(My last senior column for Northgate's newspaper The Sentinel, 2008)

So in conclusion, dinosaurs are better than Northgate.

This was going to be the finale to my senior goodbye. I had this much figured out by the time Sunday slipped away, after a hilltop picnic and an intimate conversation with a friend discussing why Mr. Kapral resembles a velociraptor. But after having written and rewritten the same draft, I realized "it just doesn't sound right" (as in, "this is a nice array of I-need-an-A but it just isn't true"). Now that I am starting over with the intention of writing this honestly—with a winning ending to look forward to—I am at a loss for the words to put in the beginning.

Minor details.

I suppose I should reflect warmly on my four years spent at Northgate High. You want to hear about me finding my way, growing as a person. Maybe I ought to describe dancing the night away at the prom I didn't attend, or relish in our school spirit and pride, those late night football games at the field that didn't exist until my junior year and swim meets in the pool that still doesn't exist. Kudos! This is what the parents want to read. A pat on the back for sending your kid to the right school, a "California Distinguished School." Community and a feeling of growth, that sense of family you get during passing period when you're packed together in a hallway so densely you can't breathe. Togetherness. District standards. ESLRs. A solid reputation.


For the past four years, I was supposed to give this to you. To all of you. I tried, I really tried for awhile.


I crawled through all the busy work, late nights like these wasted on Mrs. Smith's baby project, monotonous worksheets, all those pointless colored pencil projects and Elmer's glue.

(Nothing stuck.)

It's not that I don't accept responsibility for my part in all this.

And it's not that I gave up, either…I just stopped working for the things I didn't want.


During the times I would have rather not existed in what felt like a prison, I stayed at home seeking refuge under the covers because I was physically unable to show up to get marked "present." I wasn't at school because I couldn't be, because my 6 AMs were greeted with dread. I left campus because I couldn't bear to suffocate within these concrete walls, or suffer the overwhelming stench of condescension wafting down from the administration to cloud the halls, the lockers, me. I didn't want to "be a part of it all" because I couldn't be. I was at Peet's, I was at Barnes and Noble, I was on Hutchinson.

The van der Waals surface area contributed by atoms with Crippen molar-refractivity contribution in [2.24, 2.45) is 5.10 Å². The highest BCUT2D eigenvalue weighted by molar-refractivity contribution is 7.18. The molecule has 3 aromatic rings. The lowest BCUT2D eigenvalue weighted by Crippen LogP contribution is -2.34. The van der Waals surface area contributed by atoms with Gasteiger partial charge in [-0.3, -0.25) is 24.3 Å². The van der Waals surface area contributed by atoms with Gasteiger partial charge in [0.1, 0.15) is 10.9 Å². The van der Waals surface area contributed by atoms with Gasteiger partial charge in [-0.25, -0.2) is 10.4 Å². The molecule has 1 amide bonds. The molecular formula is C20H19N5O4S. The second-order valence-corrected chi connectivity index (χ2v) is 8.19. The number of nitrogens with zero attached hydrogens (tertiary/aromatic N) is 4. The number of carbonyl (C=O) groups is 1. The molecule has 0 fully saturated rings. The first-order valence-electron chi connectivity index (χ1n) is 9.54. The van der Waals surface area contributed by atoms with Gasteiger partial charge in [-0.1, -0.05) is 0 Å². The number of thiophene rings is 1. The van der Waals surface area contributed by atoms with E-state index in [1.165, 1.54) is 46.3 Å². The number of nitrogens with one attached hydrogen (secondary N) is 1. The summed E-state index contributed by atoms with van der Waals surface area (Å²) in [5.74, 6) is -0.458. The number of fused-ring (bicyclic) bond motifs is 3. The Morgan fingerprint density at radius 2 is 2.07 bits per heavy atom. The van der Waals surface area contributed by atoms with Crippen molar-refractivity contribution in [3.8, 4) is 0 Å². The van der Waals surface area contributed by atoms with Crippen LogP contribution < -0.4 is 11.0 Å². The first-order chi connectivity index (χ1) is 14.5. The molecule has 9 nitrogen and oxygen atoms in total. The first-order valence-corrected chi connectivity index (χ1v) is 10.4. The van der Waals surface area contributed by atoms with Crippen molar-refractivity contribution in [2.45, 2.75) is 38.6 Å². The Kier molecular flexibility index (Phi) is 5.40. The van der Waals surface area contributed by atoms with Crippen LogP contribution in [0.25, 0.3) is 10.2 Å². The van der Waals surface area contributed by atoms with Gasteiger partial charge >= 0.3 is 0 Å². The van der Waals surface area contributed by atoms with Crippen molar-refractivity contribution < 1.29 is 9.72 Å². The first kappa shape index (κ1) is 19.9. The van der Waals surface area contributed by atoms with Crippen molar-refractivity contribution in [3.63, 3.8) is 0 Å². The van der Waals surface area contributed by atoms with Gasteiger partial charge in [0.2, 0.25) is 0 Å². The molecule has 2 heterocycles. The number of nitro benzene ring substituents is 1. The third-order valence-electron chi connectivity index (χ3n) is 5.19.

I was suspended for forging a doctor's note in order to leave campus for sushi.

Looking back, that was damn good sushi.

My growing absences were just missing funds for the school because at Northgate, I was never Korbi Kay Blanchard. I was $20 a day and "that skirt is too short, Missy."


When that nagging pre-recorded message from the office—"Your son or daughter has been marked absent…"—found its way to my home phone, it couldn't explain why I was missing.

Even when I found my way to the office, and personnel demanded that I explain myself, they never asked why. Just who, what, when, where, and how. Never "Are you okay?" only, "This behavior is not okay."

I wasn't okay.

To Northgate's credit, I did learn to broaden my horizons with a variety of prescription—and non prescription—medications. Without Northgate, I wouldn't have met the wonderful psychologists and psychiatrists lucky enough to learn everything about me. These golden years have really opened doors for me, and without them I never would have achieved the clinical diagnosis of depression, bipolar disorder, ADD, and schizophrenia.


(I'll be alright. As a friend of mine once said, "Reality is in your mind but your mind is in reality.")

And I do appreciate the few human beings at Northgate who mean even more to me than if I had been functional. I don't think I'll ever find enough words or homemade desserts to show how much I value the teachers with actual heart, the ones who actually care about the student body (because they sure didn't take this job for the salary). Thank you for giving me the gift of knowledge and the sort of education that isn't covered in the textbooks. You led by example, showing a remarkable amount of patience and understanding, caring enough to connect with me, as well as the rest of the students in your classes. You know who you are, because I showed up for your classes. And when I couldn't, I worked hard on your assignments and turned in quality work, because I didn't want to disappoint you.

And to the friends who have kept me sane and more importantly, alive throughout high school, well, thanks for being incredible. To anyone who had any sort of impact on me…the girls I was best friends with freshman year and don't hang out with much now because we grew apart (or maybe I saw "the group" as a little too judgmental); winning—and losing!—teams and bus buddies during my years of track & field, cross country, freshman year soccer; the people always down for late night tea parties and those I see at the occasional open house party (wink); study groups that failed miserably and those that helped me pass; and to the smiles from slight strangers I wish I saw more of but never really had the chance to know…holler. And as for the human beings I have known since the very beginning—the universe and then some—and still consider my favorite people, well, I'll see you in a few hours.


Thank you for making high school suck that much less. Without you, I wouldn't be here today.


So in conclusion, dinosaurs really are better than Northgate.